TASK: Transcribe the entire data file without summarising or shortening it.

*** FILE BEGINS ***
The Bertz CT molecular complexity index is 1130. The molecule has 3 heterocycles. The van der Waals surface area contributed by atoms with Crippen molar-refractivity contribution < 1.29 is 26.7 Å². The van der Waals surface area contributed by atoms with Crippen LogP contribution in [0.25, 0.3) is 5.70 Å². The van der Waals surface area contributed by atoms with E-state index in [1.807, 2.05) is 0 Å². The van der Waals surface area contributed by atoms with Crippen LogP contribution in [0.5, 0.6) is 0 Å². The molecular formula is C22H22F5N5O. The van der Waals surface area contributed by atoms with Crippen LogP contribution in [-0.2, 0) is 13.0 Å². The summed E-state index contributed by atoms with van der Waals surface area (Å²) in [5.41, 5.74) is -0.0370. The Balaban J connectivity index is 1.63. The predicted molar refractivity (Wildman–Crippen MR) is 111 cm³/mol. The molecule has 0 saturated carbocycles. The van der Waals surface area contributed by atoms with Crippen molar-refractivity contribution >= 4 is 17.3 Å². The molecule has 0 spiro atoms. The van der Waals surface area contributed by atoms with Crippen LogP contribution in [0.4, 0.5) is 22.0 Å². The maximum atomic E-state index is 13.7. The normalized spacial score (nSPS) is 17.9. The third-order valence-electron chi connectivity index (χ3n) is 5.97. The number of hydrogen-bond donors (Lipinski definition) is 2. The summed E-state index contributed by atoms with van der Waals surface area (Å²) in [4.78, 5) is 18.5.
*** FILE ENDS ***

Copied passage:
The Bertz CT molecular complexity index is 1130. The molecule has 3 heterocycles. The van der Waals surface area contributed by atoms with Crippen molar-refractivity contribution < 1.29 is 26.7 Å². The van der Waals surface area contributed by atoms with Crippen LogP contribution in [0.25, 0.3) is 5.70 Å². The van der Waals surface area contributed by atoms with E-state index in [1.807, 2.05) is 0 Å². The van der Waals surface area contributed by atoms with Crippen LogP contribution in [0.5, 0.6) is 0 Å². The molecular formula is C22H22F5N5O. The van der Waals surface area contributed by atoms with Crippen LogP contribution in [-0.2, 0) is 13.0 Å². The summed E-state index contributed by atoms with van der Waals surface area (Å²) in [5.41, 5.74) is -0.0370. The Balaban J connectivity index is 1.63. The predicted molar refractivity (Wildman–Crippen MR) is 111 cm³/mol. The molecule has 0 saturated carbocycles. The van der Waals surface area contributed by atoms with Crippen molar-refractivity contribution >= 4 is 17.3 Å². The molecule has 0 spiro atoms. The van der Waals surface area contributed by atoms with Crippen LogP contribution in [0.4, 0.5) is 22.0 Å². The maximum atomic E-state index is 13.7. The normalized spacial score (nSPS) is 17.9. The third-order valence-electron chi connectivity index (χ3n) is 5.97. The number of hydrogen-bond donors (Lipinski definition) is 2. The summed E-state index contributed by atoms with van der Waals surface area (Å²) in [4.78, 5) is 18.5.